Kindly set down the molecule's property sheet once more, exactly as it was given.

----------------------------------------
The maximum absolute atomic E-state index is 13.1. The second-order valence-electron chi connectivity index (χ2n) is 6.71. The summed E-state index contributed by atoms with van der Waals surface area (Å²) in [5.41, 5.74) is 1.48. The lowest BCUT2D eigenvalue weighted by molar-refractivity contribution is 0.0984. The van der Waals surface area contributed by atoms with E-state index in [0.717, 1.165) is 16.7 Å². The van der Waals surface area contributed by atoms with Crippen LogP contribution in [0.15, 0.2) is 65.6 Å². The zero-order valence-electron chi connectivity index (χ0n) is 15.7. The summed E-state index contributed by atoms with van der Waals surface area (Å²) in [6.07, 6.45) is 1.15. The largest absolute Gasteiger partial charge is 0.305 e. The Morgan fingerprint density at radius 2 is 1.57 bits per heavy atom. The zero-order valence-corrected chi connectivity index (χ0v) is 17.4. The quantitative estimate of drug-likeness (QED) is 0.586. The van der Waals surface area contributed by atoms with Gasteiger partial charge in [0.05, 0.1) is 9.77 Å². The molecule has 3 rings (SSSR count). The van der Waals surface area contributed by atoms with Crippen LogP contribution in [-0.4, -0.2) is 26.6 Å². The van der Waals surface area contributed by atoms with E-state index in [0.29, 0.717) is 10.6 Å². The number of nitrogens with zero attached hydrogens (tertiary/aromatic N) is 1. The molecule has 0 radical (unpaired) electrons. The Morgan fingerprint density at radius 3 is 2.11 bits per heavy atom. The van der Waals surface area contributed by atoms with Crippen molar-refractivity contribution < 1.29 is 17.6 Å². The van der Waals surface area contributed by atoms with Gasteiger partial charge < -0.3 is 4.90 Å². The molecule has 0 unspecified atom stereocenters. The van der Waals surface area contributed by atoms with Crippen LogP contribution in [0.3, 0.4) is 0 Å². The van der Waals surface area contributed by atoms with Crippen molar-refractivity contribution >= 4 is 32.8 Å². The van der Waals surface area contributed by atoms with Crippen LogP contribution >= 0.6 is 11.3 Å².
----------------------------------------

The maximum absolute atomic E-state index is 13.1. The second-order valence-electron chi connectivity index (χ2n) is 6.71. The summed E-state index contributed by atoms with van der Waals surface area (Å²) in [5.41, 5.74) is 1.48. The lowest BCUT2D eigenvalue weighted by molar-refractivity contribution is 0.0984. The van der Waals surface area contributed by atoms with E-state index in [0.717, 1.165) is 16.7 Å². The van der Waals surface area contributed by atoms with Crippen LogP contribution in [0.15, 0.2) is 65.6 Å². The zero-order valence-electron chi connectivity index (χ0n) is 15.7. The summed E-state index contributed by atoms with van der Waals surface area (Å²) in [6.07, 6.45) is 1.15. The largest absolute Gasteiger partial charge is 0.305 e. The Morgan fingerprint density at radius 2 is 1.57 bits per heavy atom. The zero-order valence-corrected chi connectivity index (χ0v) is 17.4. The quantitative estimate of drug-likeness (QED) is 0.586. The van der Waals surface area contributed by atoms with Gasteiger partial charge in [0.05, 0.1) is 9.77 Å². The molecule has 3 rings (SSSR count). The van der Waals surface area contributed by atoms with Crippen LogP contribution in [-0.4, -0.2) is 26.6 Å². The van der Waals surface area contributed by atoms with E-state index in [0.29, 0.717) is 10.6 Å². The number of nitrogens with zero attached hydrogens (tertiary/aromatic N) is 1. The molecule has 0 radical (unpaired) electrons. The Morgan fingerprint density at radius 3 is 2.11 bits per heavy atom. The van der Waals surface area contributed by atoms with Crippen molar-refractivity contribution < 1.29 is 17.6 Å². The van der Waals surface area contributed by atoms with Gasteiger partial charge < -0.3 is 4.90 Å². The molecule has 0 unspecified atom stereocenters. The van der Waals surface area contributed by atoms with Crippen LogP contribution in [0.3, 0.4) is 0 Å². The van der Waals surface area contributed by atoms with Crippen molar-refractivity contribution >= 4 is 32.8 Å². The van der Waals surface area contributed by atoms with Crippen LogP contribution >= 0.6 is 11.3 Å².